In a story we posted online Dec. 18, 2017, and in our January issue of Direct Selling News, we incorrectly reported that Stemtech International, a global seller of nutritional products based in Pembroke Pines, Florida, had filed a motion with the U.S. Bankruptcy Court to convert its Chapter 11 bankruptcy status to Chapter 7.
It was the Unsecured Creditor’s Committee Counsel (Berger Singerman of Florida) that filed the motion, not Stemtech. This is the second time that Berger Singerman has filed such a motion, being denied by the court on the first filing several months ago. Stemtech “opposes any efforts to convert its Chapter 11 proceeding to Chapter 7” and is not planning to close its business, according attorney Michael D. Seese, speaking on behalf of the company.
On Feb. 2, 2017, Stemtech submitted a Chapter 11 filing in the U.S. Bankruptcy Court in Fort Lauderdale, Florida. This followed several months of costly litigation, including a copyright infringement lawsuit in which a 2013 jury verdict awarded stem cell photographer Andrew Paul Leonard $1.6 million as well as a lawsuit against Cerule, a supplier of raw materials for Stemtech. At the time of the filing, Stemtech listed $5.2 million in unsecured debt, secured debt of $3.4 million to the company’s primary lender, Opus Bank, and assets valued at $7.5 million.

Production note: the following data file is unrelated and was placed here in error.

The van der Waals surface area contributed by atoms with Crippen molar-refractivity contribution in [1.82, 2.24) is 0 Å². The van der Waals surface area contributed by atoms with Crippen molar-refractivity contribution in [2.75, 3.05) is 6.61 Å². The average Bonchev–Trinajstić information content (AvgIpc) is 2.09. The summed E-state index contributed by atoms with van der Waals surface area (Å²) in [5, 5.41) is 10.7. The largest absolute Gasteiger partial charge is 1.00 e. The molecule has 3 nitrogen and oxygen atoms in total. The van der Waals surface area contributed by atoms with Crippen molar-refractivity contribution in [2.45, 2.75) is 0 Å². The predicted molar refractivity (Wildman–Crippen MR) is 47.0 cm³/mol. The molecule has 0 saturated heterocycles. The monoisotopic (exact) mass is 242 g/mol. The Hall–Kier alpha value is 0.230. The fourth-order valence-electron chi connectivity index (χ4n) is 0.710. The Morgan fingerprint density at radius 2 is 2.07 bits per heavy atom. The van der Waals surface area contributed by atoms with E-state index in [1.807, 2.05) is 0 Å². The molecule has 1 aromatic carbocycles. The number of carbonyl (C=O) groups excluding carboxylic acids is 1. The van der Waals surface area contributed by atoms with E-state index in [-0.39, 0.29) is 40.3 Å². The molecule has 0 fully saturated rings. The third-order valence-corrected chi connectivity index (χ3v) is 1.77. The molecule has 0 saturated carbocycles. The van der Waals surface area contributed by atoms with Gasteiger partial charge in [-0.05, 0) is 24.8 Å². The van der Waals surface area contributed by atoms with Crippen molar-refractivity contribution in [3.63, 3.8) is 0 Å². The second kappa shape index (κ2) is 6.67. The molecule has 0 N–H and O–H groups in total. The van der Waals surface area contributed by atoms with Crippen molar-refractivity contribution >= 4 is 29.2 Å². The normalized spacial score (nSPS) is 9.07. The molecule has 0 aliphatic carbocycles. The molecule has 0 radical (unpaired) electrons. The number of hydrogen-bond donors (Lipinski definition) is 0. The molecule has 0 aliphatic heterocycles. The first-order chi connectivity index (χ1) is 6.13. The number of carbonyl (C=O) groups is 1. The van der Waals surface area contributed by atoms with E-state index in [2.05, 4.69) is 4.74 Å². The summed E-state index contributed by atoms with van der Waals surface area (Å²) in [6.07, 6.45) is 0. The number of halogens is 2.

An evidentiary hearing will be held Jan. 11, at the U.S. Courthouse in Fort Lauderdale for the new motion filed by the Creditor’s Committee Counsel, as well as its motion to alternatively appoint a Chapter 11 Trustee.
Stemtech was founded in San Clemente, California, in 2005 by Ray Carter, Howard Newman and Christian Drapeau. As pioneers of a new category of dietary supplement called stem cell nutrition, the company launched with a single product, StemEnhance, which was created to enhance the body’s production of adult stem cells. Stemtech relocated its headquarters to Florida in 2014. In 2016, the company reported earnings of $43 million, down from the previous year total of $52 million.